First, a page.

Texas Gov. Greg Abbott, Land Comm. George P. Bush slam student gov.'s attempt to ban Turning Point USA

Texas State University's student government spent Monday night debating a resolution that, if passed next week, could further a conversation to kick the school's Turning Point USA chapter off campus.

Co-authored by two sitting student senators at Texas State, the resolution named several grievances that the authors had with Turning Point, but none of them were specific to the chapter they are trying to disband. The “Faculty and Student Safety Resolution of 2019” called for the “immediate removal and barring of Turning Point USA from Texas State University and suggest[ed] protecting minority and marginalized populations from their negative campus influence."

The resolution makes several accusations about Turning Point USA in its “whereas” clauses.

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Texas State TPUSA chapter chair Stormi Rodriguez told Campus Reform that she had no knowledge of the resolution until a reporter from the school paper, the University Star, reached out to her.

"The writers and sponsors of the piece didn't even reach out to us," Rodriguez said. "I had no idea this was even happening until an hour before the meeting when a reporter reached out to me for comment.”

When news of the resolution spread on social media, several high profile figures, including the governor, chimed in on the issue.

Texas Gov. Greg Abbott used the issue as a chance to highlight Texas’ upcoming free speech bill, tweeting “the Texas Senate just passed a bill mandating free speech on college campuses (including conservative speech). I look forward to signing it into law. But it’s crazy we have to pass a law to uphold the First Amendment.”

Texas Land Commissioner George P. Bush also tweeted support for the Turning Point chapter, calling the matter a “blatant disregard of free speech and a move to silence the conservative voice on campus."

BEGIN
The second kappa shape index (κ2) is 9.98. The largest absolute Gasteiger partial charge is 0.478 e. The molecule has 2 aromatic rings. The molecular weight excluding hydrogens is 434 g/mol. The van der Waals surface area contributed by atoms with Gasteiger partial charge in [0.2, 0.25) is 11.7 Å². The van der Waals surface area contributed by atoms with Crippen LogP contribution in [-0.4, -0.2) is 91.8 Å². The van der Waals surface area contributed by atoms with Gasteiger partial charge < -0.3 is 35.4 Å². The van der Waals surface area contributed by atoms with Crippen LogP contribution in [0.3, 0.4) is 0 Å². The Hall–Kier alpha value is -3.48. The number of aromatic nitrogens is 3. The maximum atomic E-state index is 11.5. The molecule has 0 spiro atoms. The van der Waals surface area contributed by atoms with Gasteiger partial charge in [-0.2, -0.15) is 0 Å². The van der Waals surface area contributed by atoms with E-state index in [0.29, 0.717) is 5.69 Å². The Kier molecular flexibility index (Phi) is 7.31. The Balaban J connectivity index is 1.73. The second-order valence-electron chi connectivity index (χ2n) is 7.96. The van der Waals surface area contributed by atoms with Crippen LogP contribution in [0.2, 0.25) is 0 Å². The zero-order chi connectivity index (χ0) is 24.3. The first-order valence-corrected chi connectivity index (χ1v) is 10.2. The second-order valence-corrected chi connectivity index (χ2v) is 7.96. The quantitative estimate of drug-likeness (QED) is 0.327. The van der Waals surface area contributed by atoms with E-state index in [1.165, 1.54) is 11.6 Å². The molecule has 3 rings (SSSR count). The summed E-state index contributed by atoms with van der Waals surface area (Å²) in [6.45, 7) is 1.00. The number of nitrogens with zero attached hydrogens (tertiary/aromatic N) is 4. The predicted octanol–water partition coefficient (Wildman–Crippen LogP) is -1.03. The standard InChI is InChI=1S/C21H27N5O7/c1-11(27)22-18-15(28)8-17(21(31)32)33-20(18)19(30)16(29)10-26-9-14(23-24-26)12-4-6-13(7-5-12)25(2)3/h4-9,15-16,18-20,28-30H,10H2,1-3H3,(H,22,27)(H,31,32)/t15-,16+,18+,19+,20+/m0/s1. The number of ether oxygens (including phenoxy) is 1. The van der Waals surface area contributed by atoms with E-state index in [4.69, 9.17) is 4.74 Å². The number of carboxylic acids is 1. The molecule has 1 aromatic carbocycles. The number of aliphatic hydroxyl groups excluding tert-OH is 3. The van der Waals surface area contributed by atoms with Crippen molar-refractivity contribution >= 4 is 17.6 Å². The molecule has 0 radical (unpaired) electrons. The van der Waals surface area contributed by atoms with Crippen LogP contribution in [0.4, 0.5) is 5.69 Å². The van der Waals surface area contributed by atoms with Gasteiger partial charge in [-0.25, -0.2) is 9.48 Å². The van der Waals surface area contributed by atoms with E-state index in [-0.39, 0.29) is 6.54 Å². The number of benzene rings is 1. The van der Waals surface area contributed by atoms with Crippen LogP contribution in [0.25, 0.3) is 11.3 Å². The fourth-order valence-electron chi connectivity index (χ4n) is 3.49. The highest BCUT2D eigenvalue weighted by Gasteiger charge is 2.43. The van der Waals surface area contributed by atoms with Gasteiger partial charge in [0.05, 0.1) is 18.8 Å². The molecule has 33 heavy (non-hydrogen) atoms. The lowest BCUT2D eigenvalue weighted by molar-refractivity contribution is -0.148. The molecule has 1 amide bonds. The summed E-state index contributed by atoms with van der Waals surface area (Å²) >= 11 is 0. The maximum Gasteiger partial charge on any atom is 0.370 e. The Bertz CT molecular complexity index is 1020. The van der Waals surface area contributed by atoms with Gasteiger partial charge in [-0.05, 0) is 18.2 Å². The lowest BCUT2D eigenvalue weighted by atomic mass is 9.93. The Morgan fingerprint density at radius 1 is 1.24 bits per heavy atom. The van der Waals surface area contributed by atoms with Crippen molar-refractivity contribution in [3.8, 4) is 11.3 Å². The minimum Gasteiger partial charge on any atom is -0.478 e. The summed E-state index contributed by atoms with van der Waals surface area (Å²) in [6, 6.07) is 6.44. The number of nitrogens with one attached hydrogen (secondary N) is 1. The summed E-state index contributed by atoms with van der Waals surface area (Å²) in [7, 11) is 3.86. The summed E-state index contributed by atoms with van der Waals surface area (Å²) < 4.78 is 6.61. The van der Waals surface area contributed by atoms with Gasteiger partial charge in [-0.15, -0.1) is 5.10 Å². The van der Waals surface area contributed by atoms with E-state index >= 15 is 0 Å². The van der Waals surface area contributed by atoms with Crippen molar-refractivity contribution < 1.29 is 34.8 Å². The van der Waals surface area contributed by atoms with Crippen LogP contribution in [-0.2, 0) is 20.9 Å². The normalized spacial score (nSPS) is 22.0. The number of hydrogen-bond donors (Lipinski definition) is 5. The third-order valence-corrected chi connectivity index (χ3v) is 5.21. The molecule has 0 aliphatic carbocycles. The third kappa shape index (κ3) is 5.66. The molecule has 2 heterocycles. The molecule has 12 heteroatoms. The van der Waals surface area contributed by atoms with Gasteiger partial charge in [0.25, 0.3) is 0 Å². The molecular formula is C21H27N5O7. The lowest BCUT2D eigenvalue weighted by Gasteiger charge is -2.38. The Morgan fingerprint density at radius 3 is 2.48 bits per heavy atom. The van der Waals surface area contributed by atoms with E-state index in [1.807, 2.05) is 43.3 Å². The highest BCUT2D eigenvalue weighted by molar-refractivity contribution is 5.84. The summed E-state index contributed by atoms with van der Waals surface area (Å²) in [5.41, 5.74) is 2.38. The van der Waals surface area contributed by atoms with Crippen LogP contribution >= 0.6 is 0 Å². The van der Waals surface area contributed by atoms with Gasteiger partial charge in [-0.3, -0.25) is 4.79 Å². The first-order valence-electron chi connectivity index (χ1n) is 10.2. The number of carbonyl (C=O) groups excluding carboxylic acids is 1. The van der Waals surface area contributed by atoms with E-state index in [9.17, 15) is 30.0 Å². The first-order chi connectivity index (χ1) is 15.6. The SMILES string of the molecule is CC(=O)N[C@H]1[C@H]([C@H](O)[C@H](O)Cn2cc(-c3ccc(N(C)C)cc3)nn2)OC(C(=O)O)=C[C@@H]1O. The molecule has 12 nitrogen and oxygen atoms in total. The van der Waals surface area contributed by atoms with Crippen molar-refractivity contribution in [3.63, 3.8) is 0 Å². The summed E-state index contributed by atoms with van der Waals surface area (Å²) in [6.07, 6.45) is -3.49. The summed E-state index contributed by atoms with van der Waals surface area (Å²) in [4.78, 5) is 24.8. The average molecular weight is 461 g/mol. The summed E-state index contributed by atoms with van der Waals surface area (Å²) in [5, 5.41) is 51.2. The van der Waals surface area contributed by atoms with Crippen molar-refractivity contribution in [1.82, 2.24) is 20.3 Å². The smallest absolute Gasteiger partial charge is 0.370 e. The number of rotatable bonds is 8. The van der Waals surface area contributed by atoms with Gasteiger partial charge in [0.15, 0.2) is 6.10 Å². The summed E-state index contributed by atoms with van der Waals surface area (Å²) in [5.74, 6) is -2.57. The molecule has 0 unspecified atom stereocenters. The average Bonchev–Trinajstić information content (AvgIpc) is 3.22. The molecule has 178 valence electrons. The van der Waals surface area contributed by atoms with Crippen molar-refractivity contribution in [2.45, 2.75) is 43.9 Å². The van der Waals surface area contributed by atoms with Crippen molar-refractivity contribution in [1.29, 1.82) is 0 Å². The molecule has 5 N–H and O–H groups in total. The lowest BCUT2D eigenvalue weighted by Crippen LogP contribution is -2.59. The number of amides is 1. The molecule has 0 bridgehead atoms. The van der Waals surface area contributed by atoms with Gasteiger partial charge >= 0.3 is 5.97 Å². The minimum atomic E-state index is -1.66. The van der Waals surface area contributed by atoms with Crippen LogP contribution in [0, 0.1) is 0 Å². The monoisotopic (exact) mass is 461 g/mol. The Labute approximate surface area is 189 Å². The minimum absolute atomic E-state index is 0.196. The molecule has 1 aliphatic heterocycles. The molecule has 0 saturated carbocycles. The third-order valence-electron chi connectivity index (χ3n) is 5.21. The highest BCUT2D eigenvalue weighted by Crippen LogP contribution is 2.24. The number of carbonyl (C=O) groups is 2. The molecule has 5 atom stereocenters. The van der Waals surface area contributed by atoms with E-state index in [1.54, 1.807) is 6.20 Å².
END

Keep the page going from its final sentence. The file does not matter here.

Turning Point USA founder Charlie Kirk called attention to President Donald Trump's recent campus free speech executive order in the process while addressing the resolution.

Amid the outrage, Texas State issued a statement Wednesday -- two days after the resolution was debated. The school's statement said that the “Student Government, on its own, does not have the authority to bar a recognized student organization at Texas State.” 

However, Rodriguez told Campus Reform that, to the best of her knowledge, “it’s still being voted on. The authors haven’t pulled the legislation despite that statement.” 

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When speaking with the Washington Examiner, the Texas State Student body VP Keely Freund said, "until we vote on the piece next Monday, the senate as a whole does not have a take or opinion for or against the piece."

TPUSA has the support of other conservative groups when it comes to its right to be on campus. 

Tripp Holdridge, chairman of the Young Conservatives of Texas chapter at Texas State told Campus Reform on Thursday, "I don't really agree with TPUSA on much, but they should still be allowed to be on campus."

Follow the author of this article on Twitter: @VSnitsarUSA